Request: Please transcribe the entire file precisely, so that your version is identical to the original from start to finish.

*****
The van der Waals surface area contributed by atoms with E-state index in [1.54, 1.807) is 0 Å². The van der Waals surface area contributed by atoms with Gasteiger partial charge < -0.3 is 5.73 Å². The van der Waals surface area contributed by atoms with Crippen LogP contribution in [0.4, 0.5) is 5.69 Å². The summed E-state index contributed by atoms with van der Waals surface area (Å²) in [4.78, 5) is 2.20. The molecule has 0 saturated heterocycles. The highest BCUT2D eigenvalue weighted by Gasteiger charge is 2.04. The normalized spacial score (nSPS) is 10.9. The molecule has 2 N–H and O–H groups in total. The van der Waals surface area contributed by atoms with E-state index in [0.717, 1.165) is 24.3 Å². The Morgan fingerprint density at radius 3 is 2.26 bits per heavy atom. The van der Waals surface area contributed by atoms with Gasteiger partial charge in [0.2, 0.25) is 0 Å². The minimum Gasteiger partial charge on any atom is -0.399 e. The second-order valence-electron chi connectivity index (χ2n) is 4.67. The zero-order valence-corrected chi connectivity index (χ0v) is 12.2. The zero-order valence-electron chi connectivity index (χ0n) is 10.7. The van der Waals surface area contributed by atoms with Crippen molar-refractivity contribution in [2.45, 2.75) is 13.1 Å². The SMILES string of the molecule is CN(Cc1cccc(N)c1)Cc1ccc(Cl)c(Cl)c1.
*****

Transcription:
The van der Waals surface area contributed by atoms with E-state index in [1.54, 1.807) is 0 Å². The van der Waals surface area contributed by atoms with Gasteiger partial charge < -0.3 is 5.73 Å². The van der Waals surface area contributed by atoms with Crippen LogP contribution in [0.4, 0.5) is 5.69 Å². The summed E-state index contributed by atoms with van der Waals surface area (Å²) in [4.78, 5) is 2.20. The molecule has 0 saturated heterocycles. The highest BCUT2D eigenvalue weighted by Gasteiger charge is 2.04. The normalized spacial score (nSPS) is 10.9. The molecule has 2 N–H and O–H groups in total. The van der Waals surface area contributed by atoms with E-state index in [0.717, 1.165) is 24.3 Å². The Morgan fingerprint density at radius 3 is 2.26 bits per heavy atom. The van der Waals surface area contributed by atoms with Gasteiger partial charge in [0.2, 0.25) is 0 Å². The minimum Gasteiger partial charge on any atom is -0.399 e. The second-order valence-electron chi connectivity index (χ2n) is 4.67. The zero-order valence-corrected chi connectivity index (χ0v) is 12.2. The zero-order valence-electron chi connectivity index (χ0n) is 10.7. The van der Waals surface area contributed by atoms with Crippen molar-refractivity contribution in [2.45, 2.75) is 13.1 Å². The SMILES string of the molecule is CN(Cc1cccc(N)c1)Cc1ccc(Cl)c(Cl)c1.